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52 FOREIGN PARTICIPATION IN U.S. RESEARCH AND DEVELOPMENT and discretion the economic performance requirements embodied in recent federal R&D legislation. This should be done in a manner that is consistent with the core missions of the agencies involved, the realities of competitive corporate R&D practice, and the principles of nondiscrimination (national treatments and transparency (full disclosure of terms). As mission agencies are called upon to contribute more directly to U.S. eco- nomic growth and competitiveness through their R&D activities, they must be- come more adept at balancing this new role with their core missions in a manner that is consistent with the opportunities and constraints of an increasingly interde- pendent world economy. Most private companies in a position to make signifi- cant technological contributions to federal agency missions or to successfully commercialize technology developed with public funds will balk at rules that limit the transfer or commercial application of publicly-subsidized intellectual property beyond U.S. borders. For that matter, the very existence of such ex- treme restrictions sends a signal to potential foreign participants that they need not apply. In addition to more flexible implementation, there needs to be strong inter- agency policy guidance that explicitly reconciles economic performance require- ments with the demands of agency core missions, the nature of multinational R&D and technology practice, and the long-standing U.S. commitment to na- tional treatment of all companies operating in the United States.i Federal policy guidance in this area should make it clear that there will be circumstances in which agency missions and the more immediate economic ob- jectives of these requirements will not overlap and may even diverge. Such guid- ance should recognize that there are many direct and indirect ways as a lic- ensee, contractor, or collaborator that a firm's involvement in publicly funded R&D can contribute to the economic welfare of the United States. It should acknowledge the existence of highly specialized technical competence overseas and the dominant role of multinational companies (both U.S.- and foreign- owned) in areas of R&D and technology that are critical both to the core missions of U.S. agencies and the broader economic interests of the nation. Finally, policy guidance should inform policymakers and the general public of the complex, highly case-specific calculus involved in implementing economic performance requirements and emphasize the need for flexibility, discretion, and decentralized decision-making in that process. The committee believes that in most instances, determining whether or not licensing a technology to a foreign-owned company or including a foreign firm in a CRADA or government R&D contract advances the nation's economic interest requires the consideration of a number of highly case-specific factors. These factors are generally best understood, explained, and, if need be, justified by the institutions performing the R&D. Therefore, to the extent possible, federal agen- cies should devolve responsibility for implementing economic performance re-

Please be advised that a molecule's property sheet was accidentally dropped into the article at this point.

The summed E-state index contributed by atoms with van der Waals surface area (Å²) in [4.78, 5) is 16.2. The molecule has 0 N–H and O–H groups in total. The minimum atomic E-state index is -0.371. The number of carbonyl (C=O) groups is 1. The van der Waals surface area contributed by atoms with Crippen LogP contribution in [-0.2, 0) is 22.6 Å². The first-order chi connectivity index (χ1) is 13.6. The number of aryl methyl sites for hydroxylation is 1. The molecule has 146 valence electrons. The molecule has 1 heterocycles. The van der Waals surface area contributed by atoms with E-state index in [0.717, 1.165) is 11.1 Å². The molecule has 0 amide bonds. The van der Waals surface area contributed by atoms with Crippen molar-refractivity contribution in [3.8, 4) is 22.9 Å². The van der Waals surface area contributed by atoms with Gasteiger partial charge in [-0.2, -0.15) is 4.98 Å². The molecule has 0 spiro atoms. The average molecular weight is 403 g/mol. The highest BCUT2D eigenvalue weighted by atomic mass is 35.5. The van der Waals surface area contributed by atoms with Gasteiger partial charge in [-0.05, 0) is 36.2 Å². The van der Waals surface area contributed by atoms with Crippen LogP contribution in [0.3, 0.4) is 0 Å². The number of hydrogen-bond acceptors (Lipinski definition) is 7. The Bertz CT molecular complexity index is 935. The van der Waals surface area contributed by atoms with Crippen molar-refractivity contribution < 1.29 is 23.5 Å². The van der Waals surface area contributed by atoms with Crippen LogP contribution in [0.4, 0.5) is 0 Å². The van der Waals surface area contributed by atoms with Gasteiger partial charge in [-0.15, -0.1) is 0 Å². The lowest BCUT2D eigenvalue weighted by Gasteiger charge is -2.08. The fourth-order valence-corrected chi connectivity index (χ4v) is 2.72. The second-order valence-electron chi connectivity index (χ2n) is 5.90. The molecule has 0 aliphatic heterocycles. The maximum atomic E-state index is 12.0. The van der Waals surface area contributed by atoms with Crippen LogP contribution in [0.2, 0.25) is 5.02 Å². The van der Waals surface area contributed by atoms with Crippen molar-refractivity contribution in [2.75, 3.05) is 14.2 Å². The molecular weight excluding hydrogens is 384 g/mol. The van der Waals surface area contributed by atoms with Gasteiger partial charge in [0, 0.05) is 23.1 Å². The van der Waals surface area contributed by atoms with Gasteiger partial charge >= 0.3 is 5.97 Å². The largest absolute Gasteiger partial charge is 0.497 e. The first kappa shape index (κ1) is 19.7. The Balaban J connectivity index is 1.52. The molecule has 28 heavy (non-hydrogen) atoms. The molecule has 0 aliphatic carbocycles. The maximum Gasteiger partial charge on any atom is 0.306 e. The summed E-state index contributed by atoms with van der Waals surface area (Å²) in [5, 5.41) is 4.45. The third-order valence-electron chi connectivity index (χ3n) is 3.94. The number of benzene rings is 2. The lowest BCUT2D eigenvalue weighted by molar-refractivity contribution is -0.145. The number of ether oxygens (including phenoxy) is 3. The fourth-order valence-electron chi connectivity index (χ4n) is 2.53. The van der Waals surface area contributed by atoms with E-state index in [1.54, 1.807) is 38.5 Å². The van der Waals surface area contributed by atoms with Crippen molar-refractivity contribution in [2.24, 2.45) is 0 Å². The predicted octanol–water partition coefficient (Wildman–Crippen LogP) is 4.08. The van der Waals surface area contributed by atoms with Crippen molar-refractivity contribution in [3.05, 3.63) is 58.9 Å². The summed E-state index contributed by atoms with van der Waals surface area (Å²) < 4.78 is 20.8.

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FINDINGS AND RECOMMENDATIONS 153 quirement to these "front-line" institutions, which would remain accountable to their respective sponsor agencies and should be prepared to justify their decisions within the context of the agencies' policy guidance. Such an approach would be far superior, in the committee's judgment, to the current situation, in which some agencies have attempted to reduce general statutory language regarding "substan- tial manufacturing presence" and "national economic interest" to highly detailed regulations. Ultimately, strong federal policy guidance is a prerequisite to more flexible and discretionary implementation of statutory economic performance require- ments. Such guidance would provide federal agencies and front-line R&D-per- forming institutions with the authority and legitimacy they need to implement the requirement. In the process, it would provide those responsible for assessing compliance with some shelter from unwarranted political interference. 2. Congress should strike reciprocity requirements from existing laws gov- erning federal R&D spending and exclude them from future R&D legisla- tion. Instead, the federal government should pursue more aggressively re- ciprocal access to publicly and privately funded R&D activities abroad through U.S. trade and antitrust law, existing bilateral and multilateral trade and technology agreements, and the negotiation of more comprehensive bi- lateral and multilateral agreements. Although the committee understands the logic that led to reciprocity require- ments, it does not believe that these requirements serve U.S. interests. Admit- tedly, such requirements appeal to a collective sense of fair play. Moreover, the history of recent U.S. trade policy suggests that highly specific "tit-for-tat" reci- procity requirements (i.e., those that make access by foreign companies to U.S. goveInment-supported R&D contingent upon reciprocal access by U.S.-owned firms to comparable publicly funded R&D abroad) may help force foreign gov- ernments to reduce access barriers.2 Nevertheless, the committee considers the potential benefits of such requirements to be marginal and more than offset by their potential costs and risks. First, nondiscriminatory, or national, treatment of multinational companies is a fundamental tenet of post-World War II U.S. foreign economic policy. It has been codified with certain exceptions based on concerns for national security and public order in numerous bilateral and multilateral investment treaties to which the United States is a signatory. It is also a central element of the federal government's investment policy agenda within multilateral forums, including the General Agreement on Tariffs and Trade (GATT), the Organization for Economic Cooperation and Development (OECD), and the Asian-Pacific Economic Coop- eration (APEC) Forum. The committee believes this commitment has served and continues to serve U.S. national interests very effectively, even though it has yet to be embraced fully by several of the United States' major trading partners. Reciprocity requirements in federal R&D legislation make nondiscriminatory